Gone, Yet Still
The headline is Action over ‘indecent’ Jesus art. An erection portrayed on Jesus, one of several plaster figures.
Just makes me smile. As on most ethical problems i cannot settle on one side or the other, and much of my enjoyment comes from the openness of the question. Some of it comes from watching people solid in their opinions who don’t believe the question is open; from the fact that that solidity of opinion is equally solid at both extremes. I feel safe finding amusement in this one, as it’s not abortion, all that’s at stake is ruffled feathers.
Terence Koh has been called the Naomi Campbell of the art world and is used to controversy. He was the one who gold-plated his own shit and displayed it in glass cases. For that i love him, though i wouldn’t put his art in my sitting room – primarily because it doesn’t do anything for me aesthetically.
I can’t find images of the disputed works, so i haven’t formed my own opinion on them. Theoretically a figure of Christ with a hard-on could be made with great religious reverence: remembering that Jesus was human as much as divine and that’s the whole point: he became mortal and died, which is the heart of Christianity as i understand it. Without calling it reverential, you could still take it as inoffensive – the offence depends on the offensiveness of an erection, which after all is as natural as the breastfeeding portrayed in statues of Christ when he was somewhat younger. It causes no offence to say Jesus felt compassion, or sorrow, or fear (before his death), or anger (in the Temple), all of which are natural human feelings – or cold or hunger, for that matter – so it’s interesting to consider how lust is different.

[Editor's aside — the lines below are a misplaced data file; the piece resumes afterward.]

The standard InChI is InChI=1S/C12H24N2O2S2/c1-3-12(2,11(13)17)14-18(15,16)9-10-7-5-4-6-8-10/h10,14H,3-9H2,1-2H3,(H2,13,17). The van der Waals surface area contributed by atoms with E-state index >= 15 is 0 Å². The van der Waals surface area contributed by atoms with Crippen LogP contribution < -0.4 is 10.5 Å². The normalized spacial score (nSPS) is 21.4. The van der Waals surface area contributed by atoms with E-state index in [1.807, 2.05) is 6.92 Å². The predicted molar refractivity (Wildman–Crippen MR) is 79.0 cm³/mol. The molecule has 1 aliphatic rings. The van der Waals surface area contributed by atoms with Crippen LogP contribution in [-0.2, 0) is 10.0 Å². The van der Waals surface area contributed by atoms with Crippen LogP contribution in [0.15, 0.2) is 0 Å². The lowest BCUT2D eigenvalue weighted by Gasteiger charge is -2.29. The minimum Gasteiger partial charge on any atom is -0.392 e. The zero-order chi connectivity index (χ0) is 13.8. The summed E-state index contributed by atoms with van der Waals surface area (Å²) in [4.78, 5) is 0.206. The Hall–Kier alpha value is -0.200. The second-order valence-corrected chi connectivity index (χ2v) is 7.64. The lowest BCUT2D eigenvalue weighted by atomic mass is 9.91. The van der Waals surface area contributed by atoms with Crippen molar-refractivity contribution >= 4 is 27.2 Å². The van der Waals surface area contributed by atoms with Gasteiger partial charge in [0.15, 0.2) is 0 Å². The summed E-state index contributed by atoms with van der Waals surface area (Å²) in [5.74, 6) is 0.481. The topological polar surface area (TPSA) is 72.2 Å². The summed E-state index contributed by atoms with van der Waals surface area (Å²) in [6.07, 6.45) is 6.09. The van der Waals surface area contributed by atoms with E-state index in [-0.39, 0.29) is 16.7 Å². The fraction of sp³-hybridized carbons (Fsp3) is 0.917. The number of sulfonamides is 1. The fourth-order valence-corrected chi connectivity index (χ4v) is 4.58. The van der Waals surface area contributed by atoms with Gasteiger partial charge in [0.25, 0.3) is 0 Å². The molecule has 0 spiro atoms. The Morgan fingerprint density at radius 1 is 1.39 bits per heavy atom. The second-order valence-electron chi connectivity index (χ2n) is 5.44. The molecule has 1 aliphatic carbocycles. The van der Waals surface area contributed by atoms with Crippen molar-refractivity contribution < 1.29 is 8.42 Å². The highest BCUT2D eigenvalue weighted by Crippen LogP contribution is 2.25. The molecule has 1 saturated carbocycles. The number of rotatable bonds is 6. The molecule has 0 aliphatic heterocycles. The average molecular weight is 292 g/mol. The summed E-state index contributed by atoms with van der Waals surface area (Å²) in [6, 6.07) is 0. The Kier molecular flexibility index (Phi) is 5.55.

Back when i called myself Christian, i was pretty offended by people assuming my God didn’t have a sense of humour. OK, i wasn’t in those days asked to make my mind up about this kind of humour, but the point is still valid.
I haven’t read anything about the Mickey Mouse figure in the same exhibition being offensive, though that’s a character traditionally aimed at children. The life of Christ is a very adult story with plenty of politics and a gruesome execution method in it. But imagine a Teletubby with an erection.
On the principle, though, rather than the specific case: my instinct is that art is art and is beyond ethics, let alone social taboo (which is a narrower criterion than ethics); in other words art is amoral and cannot be either immoral or moral, in which i agree with Oscar Wilde. Then i doubt myself and think there must be a limit. I daresay my personal line is drawn at a more liberal point than many people’s. I do believe one of the things art should be doing – yes, should, not just is allowed to but ought to – is challenging taboos. One of the things art can explore is the concept of taboo and how else to question that than by facing the taboos? A bit like the court jester’s role.
Perhaps more people are offended by visual art because it sits there, continuing even after you have reacted to it. A stand-up comic can express some shocking ideas, some really startlingly upsetting images, but gauging the audience’s reaction can move on hastily if they don’t go down well – or choose to elaborate, but even pushing further the comic is moving on from the original ‘offence’ and it begins to fade immediately. Art, otoh, is in your face until you choose to turn your face away. And if you’re stunned to immobility you don’t turn away for a bit. Many of us retain visual memories better than aural ones, too. So it’s easier to get over the shock of a joke told than of a picture presented.
Correct me on facts if you can, as i have written most of this from memory. Contribute your own views if you can do it inoffensively! ;0)